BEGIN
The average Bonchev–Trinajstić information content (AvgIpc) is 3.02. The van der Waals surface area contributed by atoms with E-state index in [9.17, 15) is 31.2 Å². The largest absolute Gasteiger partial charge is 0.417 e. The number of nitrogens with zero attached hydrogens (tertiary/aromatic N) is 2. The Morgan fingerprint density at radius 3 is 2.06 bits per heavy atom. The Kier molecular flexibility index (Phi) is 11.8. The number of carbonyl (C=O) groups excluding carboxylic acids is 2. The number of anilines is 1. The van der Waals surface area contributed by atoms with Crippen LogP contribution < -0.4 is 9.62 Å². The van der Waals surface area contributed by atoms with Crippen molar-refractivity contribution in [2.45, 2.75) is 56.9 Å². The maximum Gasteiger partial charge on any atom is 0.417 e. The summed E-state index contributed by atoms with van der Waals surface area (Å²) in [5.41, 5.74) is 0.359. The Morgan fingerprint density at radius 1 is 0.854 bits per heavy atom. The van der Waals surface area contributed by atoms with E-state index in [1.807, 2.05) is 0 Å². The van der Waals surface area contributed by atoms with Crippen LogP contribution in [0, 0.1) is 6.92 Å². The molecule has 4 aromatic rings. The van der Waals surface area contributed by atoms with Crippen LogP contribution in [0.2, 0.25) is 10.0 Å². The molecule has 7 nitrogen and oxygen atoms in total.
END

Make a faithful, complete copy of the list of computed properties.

The average Bonchev–Trinajstić information content (AvgIpc) is 3.02. The van der Waals surface area contributed by atoms with E-state index in [9.17, 15) is 31.2 Å². The largest absolute Gasteiger partial charge is 0.417 e. The number of nitrogens with zero attached hydrogens (tertiary/aromatic N) is 2. The Morgan fingerprint density at radius 3 is 2.06 bits per heavy atom. The Kier molecular flexibility index (Phi) is 11.8. The number of carbonyl (C=O) groups excluding carboxylic acids is 2. The number of anilines is 1. The van der Waals surface area contributed by atoms with Crippen LogP contribution < -0.4 is 9.62 Å². The van der Waals surface area contributed by atoms with Crippen molar-refractivity contribution in [2.45, 2.75) is 56.9 Å². The maximum Gasteiger partial charge on any atom is 0.417 e. The summed E-state index contributed by atoms with van der Waals surface area (Å²) in [5.41, 5.74) is 0.359. The Morgan fingerprint density at radius 1 is 0.854 bits per heavy atom. The van der Waals surface area contributed by atoms with E-state index in [1.807, 2.05) is 0 Å². The van der Waals surface area contributed by atoms with Crippen LogP contribution in [0, 0.1) is 6.92 Å². The molecule has 4 aromatic rings. The van der Waals surface area contributed by atoms with Crippen LogP contribution in [0.2, 0.25) is 10.0 Å². The molecule has 7 nitrogen and oxygen atoms in total.